Temple City High School held a presentation for parents on college financial planning.
Written by JASON WU / Published November 19, 2010
Recently, experts from the College Planning Advisors company instructed parents on saving money for college at a free scholarship and financial aid workshop.
Led by Sam Mikhail, the writer of the “Ask ED” Education Column in the Los Angeles Times, he instructed parents, the majority of which were there for their senior high school students, on how they could plan a route for college.
He brought information about gift aid (money given to pay for college in the form of grants, scholarships, and tuition reductions), and taught the parents more about the Free Application for Federal Student Aid and explained the cost of attendance (COA) and expected family contribution (EFC).
There are a plethora of myths surrounding financial aid and he eradicated the notions that colleges reject financial aid to families who have high incomes or who own a house, students who have low grades, or only give them to students of special groups, such as of a minority race.
A large part of his presentation revolved around comparing the costs of private and public schools and revealing that although private schools are more expensive overall, they are the ones most generous with scholarships and other gift aid and that in several cases, private schools turned out to be cheaper than their public counterparts.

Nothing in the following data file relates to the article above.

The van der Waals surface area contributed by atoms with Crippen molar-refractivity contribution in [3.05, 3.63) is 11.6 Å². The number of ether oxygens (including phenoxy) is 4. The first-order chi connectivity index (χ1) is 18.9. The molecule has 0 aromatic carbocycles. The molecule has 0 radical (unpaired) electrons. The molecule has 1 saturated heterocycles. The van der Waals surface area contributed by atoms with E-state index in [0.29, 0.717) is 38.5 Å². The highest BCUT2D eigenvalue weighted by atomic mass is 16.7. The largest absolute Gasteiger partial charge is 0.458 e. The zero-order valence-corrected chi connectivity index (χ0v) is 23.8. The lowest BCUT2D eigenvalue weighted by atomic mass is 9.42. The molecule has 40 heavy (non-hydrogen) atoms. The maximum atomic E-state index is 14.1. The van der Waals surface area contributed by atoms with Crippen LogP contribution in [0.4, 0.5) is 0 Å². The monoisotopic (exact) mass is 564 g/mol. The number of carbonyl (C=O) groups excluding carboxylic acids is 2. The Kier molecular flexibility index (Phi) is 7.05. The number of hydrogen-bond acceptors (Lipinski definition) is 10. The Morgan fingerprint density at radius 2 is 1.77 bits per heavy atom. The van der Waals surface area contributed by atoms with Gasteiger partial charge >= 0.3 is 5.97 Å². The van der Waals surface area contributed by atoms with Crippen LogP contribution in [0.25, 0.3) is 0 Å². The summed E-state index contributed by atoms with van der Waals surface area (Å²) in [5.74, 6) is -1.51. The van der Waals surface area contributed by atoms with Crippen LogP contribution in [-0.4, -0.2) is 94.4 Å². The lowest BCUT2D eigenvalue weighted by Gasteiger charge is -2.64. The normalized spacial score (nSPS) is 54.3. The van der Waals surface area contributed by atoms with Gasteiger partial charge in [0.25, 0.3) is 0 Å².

Private schools in general and more specifically some schools, such as Stanford and USC, have been historically more generous with giving financial aid to applicants.
Mikhael also warned parents about schools mis-awarding or under-awarding students scholarships. In April of 2009, several students were given letters of admittance only to find out later that they were accidental and that they had not made it in at all.
The information covered allowed students and parents alike the knowledge to double and sometimes even triple eligibility for free grants. He had shown examples where his clients, even those from affluent families, were able to save anywhere from 30-75% on college tuition.
Mikhael had first helped begin the business of helping students with financial planning when he had gone to community college due to his family’s lack of financial aid and grades.
His friend in college had built a company specializing in coaching students to lowering college fees and he had joined. He had ended up helping his younger brother, who had the grades to attend a prestigious university go to school without needing to pay at all.
Mikhael will be meeting with families for free one-hour sessions at his new branch in Burbank to families who have signed up.
To contact Sam Mikhael, e-mail him at firstname.lastname@example.org or visit 4111 West Alameda Avenue, Suite 504, Burbank for more information.